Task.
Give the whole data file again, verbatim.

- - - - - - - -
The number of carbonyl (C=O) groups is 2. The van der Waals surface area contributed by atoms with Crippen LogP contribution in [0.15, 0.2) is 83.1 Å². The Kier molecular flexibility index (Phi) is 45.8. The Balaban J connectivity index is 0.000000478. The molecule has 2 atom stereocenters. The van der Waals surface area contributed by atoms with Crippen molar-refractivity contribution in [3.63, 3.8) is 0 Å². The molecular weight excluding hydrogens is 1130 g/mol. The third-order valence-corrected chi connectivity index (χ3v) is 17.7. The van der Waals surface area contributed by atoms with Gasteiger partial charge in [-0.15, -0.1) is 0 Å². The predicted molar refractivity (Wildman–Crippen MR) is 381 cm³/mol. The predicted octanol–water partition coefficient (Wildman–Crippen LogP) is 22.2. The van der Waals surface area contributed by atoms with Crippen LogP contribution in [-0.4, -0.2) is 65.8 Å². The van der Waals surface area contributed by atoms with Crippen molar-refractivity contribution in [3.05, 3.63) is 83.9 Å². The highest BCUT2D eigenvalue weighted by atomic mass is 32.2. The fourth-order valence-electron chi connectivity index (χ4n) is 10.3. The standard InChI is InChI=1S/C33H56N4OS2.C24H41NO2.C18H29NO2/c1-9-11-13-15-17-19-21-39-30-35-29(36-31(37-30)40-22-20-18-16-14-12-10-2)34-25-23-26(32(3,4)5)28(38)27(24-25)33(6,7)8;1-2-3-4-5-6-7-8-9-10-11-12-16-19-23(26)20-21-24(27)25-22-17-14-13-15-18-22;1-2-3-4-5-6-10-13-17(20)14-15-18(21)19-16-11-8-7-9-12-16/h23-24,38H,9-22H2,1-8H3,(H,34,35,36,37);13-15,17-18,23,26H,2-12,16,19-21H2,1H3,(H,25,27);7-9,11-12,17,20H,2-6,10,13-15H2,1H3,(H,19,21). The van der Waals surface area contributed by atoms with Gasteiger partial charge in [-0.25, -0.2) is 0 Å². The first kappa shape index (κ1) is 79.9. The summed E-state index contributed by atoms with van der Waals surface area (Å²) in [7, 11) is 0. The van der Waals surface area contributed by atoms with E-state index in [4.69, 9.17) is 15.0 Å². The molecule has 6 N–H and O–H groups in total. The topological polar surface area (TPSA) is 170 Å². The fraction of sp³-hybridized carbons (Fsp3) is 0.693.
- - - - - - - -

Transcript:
The number of carbonyl (C=O) groups is 2. The van der Waals surface area contributed by atoms with Crippen LogP contribution in [0.15, 0.2) is 83.1 Å². The Kier molecular flexibility index (Phi) is 45.8. The Balaban J connectivity index is 0.000000478. The molecule has 2 atom stereocenters. The van der Waals surface area contributed by atoms with Crippen molar-refractivity contribution in [3.63, 3.8) is 0 Å². The molecular weight excluding hydrogens is 1130 g/mol. The third-order valence-corrected chi connectivity index (χ3v) is 17.7. The van der Waals surface area contributed by atoms with Gasteiger partial charge in [-0.15, -0.1) is 0 Å². The predicted molar refractivity (Wildman–Crippen MR) is 381 cm³/mol. The predicted octanol–water partition coefficient (Wildman–Crippen LogP) is 22.2. The van der Waals surface area contributed by atoms with Crippen LogP contribution in [-0.4, -0.2) is 65.8 Å². The van der Waals surface area contributed by atoms with Crippen molar-refractivity contribution in [3.05, 3.63) is 83.9 Å². The highest BCUT2D eigenvalue weighted by atomic mass is 32.2. The fourth-order valence-electron chi connectivity index (χ4n) is 10.3. The standard InChI is InChI=1S/C33H56N4OS2.C24H41NO2.C18H29NO2/c1-9-11-13-15-17-19-21-39-30-35-29(36-31(37-30)40-22-20-18-16-14-12-10-2)34-25-23-26(32(3,4)5)28(38)27(24-25)33(6,7)8;1-2-3-4-5-6-7-8-9-10-11-12-16-19-23(26)20-21-24(27)25-22-17-14-13-15-18-22;1-2-3-4-5-6-10-13-17(20)14-15-18(21)19-16-11-8-7-9-12-16/h23-24,38H,9-22H2,1-8H3,(H,34,35,36,37);13-15,17-18,23,26H,2-12,16,19-21H2,1H3,(H,25,27);7-9,11-12,17,20H,2-6,10,13-15H2,1H3,(H,19,21). The van der Waals surface area contributed by atoms with Gasteiger partial charge in [-0.25, -0.2) is 0 Å². The first kappa shape index (κ1) is 79.9. The summed E-state index contributed by atoms with van der Waals surface area (Å²) in [7, 11) is 0. The van der Waals surface area contributed by atoms with E-state index in [4.69, 9.17) is 15.0 Å². The molecule has 6 N–H and O–H groups in total. The topological polar surface area (TPSA) is 170 Å². The fraction of sp³-hybridized carbons (Fsp3) is 0.693.